Finally the headline finishes. After two days of delirium, my body is exhausted but still hyperactive. Music goes out and the lights turns on. My sentimentality come back. I wish I can come here again tomorrow on Sunday. But I can’t. I need to travel back tomorrow in the morning. I can’t play too hard. I need to prepare for the next week’s work.
The crowd scatters around and heads toward the exits in different direction. Bottles are all on the ground that is soaked with lagers. I guess the aftermath of music festival is all the same around the world.
‘Hey, where do you live?’ It’s him again. I take a good look at Teddy. Dapper dress. Brown blazer and leather shoes. I like people wearing blazer and leather shoes. I am wearing blazer and leather boots.
Where do I live? I am wondering a bit. Sheung Wan? Guangzhou?
Somehow, my mouth mutters,‘Sheung Wan’. I guess it isn’t that necessary to tell a stranger where I really come from. And I don’t really know if I tell him I am a mailander will be ever a difference. For him, or for myself.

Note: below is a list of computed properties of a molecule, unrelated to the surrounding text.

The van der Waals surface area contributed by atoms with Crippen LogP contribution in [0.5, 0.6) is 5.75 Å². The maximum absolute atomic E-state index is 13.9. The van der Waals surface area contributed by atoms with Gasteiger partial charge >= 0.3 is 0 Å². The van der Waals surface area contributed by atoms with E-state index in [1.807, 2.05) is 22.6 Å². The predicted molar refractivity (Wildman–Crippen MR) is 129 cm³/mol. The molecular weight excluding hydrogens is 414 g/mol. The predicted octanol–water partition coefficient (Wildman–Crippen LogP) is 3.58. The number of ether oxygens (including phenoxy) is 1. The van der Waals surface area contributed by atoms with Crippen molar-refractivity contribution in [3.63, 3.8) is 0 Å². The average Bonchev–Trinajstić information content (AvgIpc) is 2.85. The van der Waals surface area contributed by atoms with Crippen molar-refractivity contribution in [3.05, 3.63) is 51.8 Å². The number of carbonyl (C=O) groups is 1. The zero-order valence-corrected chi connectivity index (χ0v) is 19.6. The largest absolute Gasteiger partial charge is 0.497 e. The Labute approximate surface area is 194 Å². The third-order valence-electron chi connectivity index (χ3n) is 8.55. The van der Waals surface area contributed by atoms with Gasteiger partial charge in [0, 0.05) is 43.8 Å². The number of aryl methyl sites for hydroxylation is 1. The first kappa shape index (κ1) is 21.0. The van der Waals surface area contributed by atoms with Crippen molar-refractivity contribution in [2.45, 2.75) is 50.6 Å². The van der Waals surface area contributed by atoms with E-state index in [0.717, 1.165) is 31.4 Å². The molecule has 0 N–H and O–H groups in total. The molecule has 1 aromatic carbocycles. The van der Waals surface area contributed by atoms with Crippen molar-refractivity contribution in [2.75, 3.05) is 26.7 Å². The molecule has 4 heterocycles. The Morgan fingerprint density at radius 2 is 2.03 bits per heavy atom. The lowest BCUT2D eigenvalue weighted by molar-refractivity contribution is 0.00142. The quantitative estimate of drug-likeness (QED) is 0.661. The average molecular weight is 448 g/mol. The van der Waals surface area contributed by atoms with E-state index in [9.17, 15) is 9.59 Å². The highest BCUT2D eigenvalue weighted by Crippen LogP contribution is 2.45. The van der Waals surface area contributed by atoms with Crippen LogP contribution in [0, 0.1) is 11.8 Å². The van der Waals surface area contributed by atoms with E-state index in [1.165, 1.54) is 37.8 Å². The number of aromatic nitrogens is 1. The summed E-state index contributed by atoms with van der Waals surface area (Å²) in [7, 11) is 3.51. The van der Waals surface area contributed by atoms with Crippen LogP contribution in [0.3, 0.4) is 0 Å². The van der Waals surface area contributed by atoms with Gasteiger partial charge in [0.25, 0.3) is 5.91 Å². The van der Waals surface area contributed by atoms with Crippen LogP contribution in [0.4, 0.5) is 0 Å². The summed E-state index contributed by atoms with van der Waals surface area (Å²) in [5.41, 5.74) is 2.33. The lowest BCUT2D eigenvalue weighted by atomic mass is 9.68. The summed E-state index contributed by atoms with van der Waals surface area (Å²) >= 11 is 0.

‘Yuen Long. What do you do?’
‘I’m still a student. And you?’ We walk together with one of the divisions of the crowd toward the exit.
‘Er… It’s quite complicated. It’s something sort of related to advertisement.’
He must be a very tricky person. His word is so not serious.
‘Not much Chinese faces in this festival, right?’ I ask.
‘I know right. Last year even fewer. You know, Hong Kongers aren’t really into independent music and stuffs. You like Franz Ferdinand a lot?’